Natural selection is all about the ecological niche. When different species occupy similar niches, they encounter similar problems. Sometimes, they evolve similar solutions, too. By pointing out similarities between a pterosaur and a pelican, we can help kids better understand the pterosaur. We can also encourage kids to think about the broader evolutionary implications.
Are some kids too young for this approach? I doubt it. Experiments suggest that kids as young as 4 can understand analogies (Goswami and Brown 1989).
As geneticist Theodosius Dobhansky famously observed, "nothing in biology makes sense except in the light of evolution." And natural selection is the unifying theory of biology. Yet many people -- even highly educated people and school teachers -- misunderstand it.
In fact, researchers characterize natural selection "as one of the most widely misunderstood concepts in science" (Keleman et al 2014).
Part of the problem is that our intuitions lead us astray, and misconceptions get reinforced in school. Early in life, people get taught the wrong lessons, and once those misconceptions take root, it's very difficult to unlearn them (Keleman et al 2014).
This might lead you to think that natural selection is too complex an idea for young children to understand. But an experimental study by Deborah Keleman and her colleagues proves otherwise.
Keleman and her team created their own, 10-page picture book about a fictitious mammalian species, the "piloses." The book presents a careful, step-by-step account of natural selection in action.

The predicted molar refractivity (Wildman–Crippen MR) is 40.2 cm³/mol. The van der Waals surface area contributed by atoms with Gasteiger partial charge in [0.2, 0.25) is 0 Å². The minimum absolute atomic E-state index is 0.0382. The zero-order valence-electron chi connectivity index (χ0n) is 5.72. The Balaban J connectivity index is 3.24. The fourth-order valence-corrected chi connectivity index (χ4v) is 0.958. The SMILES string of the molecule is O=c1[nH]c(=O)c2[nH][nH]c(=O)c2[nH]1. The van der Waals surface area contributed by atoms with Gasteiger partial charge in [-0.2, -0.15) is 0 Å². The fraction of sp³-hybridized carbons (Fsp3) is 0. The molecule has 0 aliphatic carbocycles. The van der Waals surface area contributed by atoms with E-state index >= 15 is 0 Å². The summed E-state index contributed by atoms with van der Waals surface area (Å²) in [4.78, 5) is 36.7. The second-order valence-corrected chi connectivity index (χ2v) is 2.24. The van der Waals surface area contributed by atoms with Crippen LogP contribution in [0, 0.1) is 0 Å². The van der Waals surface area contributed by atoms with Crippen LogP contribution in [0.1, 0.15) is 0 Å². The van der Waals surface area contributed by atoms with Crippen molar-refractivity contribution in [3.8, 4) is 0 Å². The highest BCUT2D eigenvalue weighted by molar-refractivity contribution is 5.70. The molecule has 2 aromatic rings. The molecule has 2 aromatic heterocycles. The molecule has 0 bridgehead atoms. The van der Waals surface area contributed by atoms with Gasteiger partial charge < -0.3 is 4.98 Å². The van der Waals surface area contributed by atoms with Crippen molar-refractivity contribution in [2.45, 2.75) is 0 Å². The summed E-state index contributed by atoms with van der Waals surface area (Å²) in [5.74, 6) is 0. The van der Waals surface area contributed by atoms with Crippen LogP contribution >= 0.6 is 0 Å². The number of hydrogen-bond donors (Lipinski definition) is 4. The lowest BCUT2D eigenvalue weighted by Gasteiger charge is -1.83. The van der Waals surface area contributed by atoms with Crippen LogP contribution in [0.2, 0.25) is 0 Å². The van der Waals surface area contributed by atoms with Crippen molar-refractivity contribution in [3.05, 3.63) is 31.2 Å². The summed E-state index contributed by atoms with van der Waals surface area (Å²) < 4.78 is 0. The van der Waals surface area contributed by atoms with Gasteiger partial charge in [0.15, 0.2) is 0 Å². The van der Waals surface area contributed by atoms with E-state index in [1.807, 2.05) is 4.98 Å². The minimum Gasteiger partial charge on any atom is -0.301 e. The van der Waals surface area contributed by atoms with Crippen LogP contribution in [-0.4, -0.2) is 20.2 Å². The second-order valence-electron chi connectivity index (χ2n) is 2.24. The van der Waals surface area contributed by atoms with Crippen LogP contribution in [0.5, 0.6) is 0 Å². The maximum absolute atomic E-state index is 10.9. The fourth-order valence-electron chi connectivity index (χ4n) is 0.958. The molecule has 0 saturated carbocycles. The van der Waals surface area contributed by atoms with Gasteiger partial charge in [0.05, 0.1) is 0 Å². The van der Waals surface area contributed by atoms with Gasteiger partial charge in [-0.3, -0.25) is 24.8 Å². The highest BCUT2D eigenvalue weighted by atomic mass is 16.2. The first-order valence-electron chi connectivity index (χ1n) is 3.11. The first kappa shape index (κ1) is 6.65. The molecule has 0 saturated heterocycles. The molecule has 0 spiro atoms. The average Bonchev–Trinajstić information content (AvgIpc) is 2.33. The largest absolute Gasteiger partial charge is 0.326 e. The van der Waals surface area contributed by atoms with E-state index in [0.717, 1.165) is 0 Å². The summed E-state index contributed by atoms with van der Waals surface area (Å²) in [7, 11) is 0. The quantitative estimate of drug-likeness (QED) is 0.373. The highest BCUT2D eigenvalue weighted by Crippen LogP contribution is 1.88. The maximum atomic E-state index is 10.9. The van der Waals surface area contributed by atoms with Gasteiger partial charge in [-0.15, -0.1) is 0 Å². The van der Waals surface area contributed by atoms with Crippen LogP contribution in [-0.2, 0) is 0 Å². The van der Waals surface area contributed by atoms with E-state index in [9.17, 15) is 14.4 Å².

First, we see piloses use their elephant-like trunks to catch insects to eat. Then an abrupt climate change drives the insects to live underground, in narrow tunnels.
Some piloses happen to have narrow trunks, so they can probe the tunnels and snatch up the insects. But other piloses -- who happen to have thicker trunks -- can't do this. So they fail to survive.
Keleman presented this story to children, and then questioned the kids about their understanding. They also tested children's abilities to generalize about what they learned -- applying it to new evolutionary scenarios.
Before they had heard the story, only 11% of the younger children studied (aged 5 and 6 years) showed any understanding of natural selection principles. Afterwards, 54% of them did.
Among older kids (7 and 8 years), the percentage who showed a grasp of natural selection ideas jumped from 42% to 91%.
Kids were able to infer that the thick-trunked pilosas died out, leaving only thin-trucked individuals behind. And they were able to apply their understanding to totally new scenarios (like a story that involved a species evolving larger beaks).
Finally, the lesson made a lasting impression. When the researchers tested these same kids 3 months later, they still showed an understanding of natural selection (Keleman et al 2014).
So it's possible for even 5-year-olds to learn the foundations of natural selection theory -- if you provide them with the right information. Keleman and her team have helped establish an approach that works.If you are interested, you can order How the Piloses Evolved Skinny Noses (Evolving Minds) from Amazon through this link.
Obviously, it's helpful when artwork is visually appealing, and kids need illustrations that are scientifically accurate. But other criteria are also important. Some books about dinosaurs for kids focus on "mug shots" -- each dinosaur depicted alone, against a neutral background.
That's not just boring. It steers children away from thinking about the ecology, evolution, and behavior of these animals. It interferes with their ability to think about form and function. So seek out illustrations that provide kids with reconstructions of dinosaurs in
ecological context. What did the environment look like? What creatures
shared this habitat?
Zhao Chuang does fantastic work, but doesn't seem to have his own website. Google his name in conjunction with the word dinosaur, and you won't be disappointed.
Why do we know that some dinosaurs had feathers?
Or think that ichthyosaurs gave birth to live young?